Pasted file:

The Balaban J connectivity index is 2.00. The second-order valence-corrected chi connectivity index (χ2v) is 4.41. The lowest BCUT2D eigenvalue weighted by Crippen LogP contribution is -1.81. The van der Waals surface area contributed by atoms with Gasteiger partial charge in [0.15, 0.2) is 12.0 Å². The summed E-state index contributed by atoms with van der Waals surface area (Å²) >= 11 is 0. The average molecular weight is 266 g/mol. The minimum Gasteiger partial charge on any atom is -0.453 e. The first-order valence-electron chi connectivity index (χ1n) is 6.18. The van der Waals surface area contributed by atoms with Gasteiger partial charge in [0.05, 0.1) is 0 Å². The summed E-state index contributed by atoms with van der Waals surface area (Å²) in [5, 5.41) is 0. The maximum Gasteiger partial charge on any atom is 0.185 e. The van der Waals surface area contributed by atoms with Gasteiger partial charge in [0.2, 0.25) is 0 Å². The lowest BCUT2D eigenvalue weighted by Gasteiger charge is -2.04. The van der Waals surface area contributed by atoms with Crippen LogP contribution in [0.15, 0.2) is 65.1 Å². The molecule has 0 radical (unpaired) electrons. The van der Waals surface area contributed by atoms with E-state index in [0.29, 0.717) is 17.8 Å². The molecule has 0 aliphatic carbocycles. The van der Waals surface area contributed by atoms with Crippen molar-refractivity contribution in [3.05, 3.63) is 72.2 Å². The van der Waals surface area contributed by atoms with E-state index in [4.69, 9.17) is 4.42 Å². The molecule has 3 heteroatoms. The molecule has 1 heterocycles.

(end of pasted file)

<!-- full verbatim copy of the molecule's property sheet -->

The Balaban J connectivity index is 2.00. The second-order valence-corrected chi connectivity index (χ2v) is 4.41. The lowest BCUT2D eigenvalue weighted by Crippen LogP contribution is -1.81. The van der Waals surface area contributed by atoms with Gasteiger partial charge in [0.15, 0.2) is 12.0 Å². The summed E-state index contributed by atoms with van der Waals surface area (Å²) >= 11 is 0. The average molecular weight is 266 g/mol. The minimum Gasteiger partial charge on any atom is -0.453 e. The first-order valence-electron chi connectivity index (χ1n) is 6.18. The van der Waals surface area contributed by atoms with Gasteiger partial charge in [0.05, 0.1) is 0 Å². The summed E-state index contributed by atoms with van der Waals surface area (Å²) in [5, 5.41) is 0. The maximum Gasteiger partial charge on any atom is 0.185 e. The van der Waals surface area contributed by atoms with Gasteiger partial charge in [0.2, 0.25) is 0 Å². The lowest BCUT2D eigenvalue weighted by Gasteiger charge is -2.04. The van der Waals surface area contributed by atoms with Crippen LogP contribution in [0.15, 0.2) is 65.1 Å². The molecule has 0 radical (unpaired) electrons. The van der Waals surface area contributed by atoms with E-state index in [0.29, 0.717) is 17.8 Å². The molecule has 0 aliphatic carbocycles. The van der Waals surface area contributed by atoms with Crippen molar-refractivity contribution in [3.05, 3.63) is 72.2 Å². The van der Waals surface area contributed by atoms with E-state index in [4.69, 9.17) is 4.42 Å². The molecule has 3 heteroatoms. The molecule has 1 heterocycles.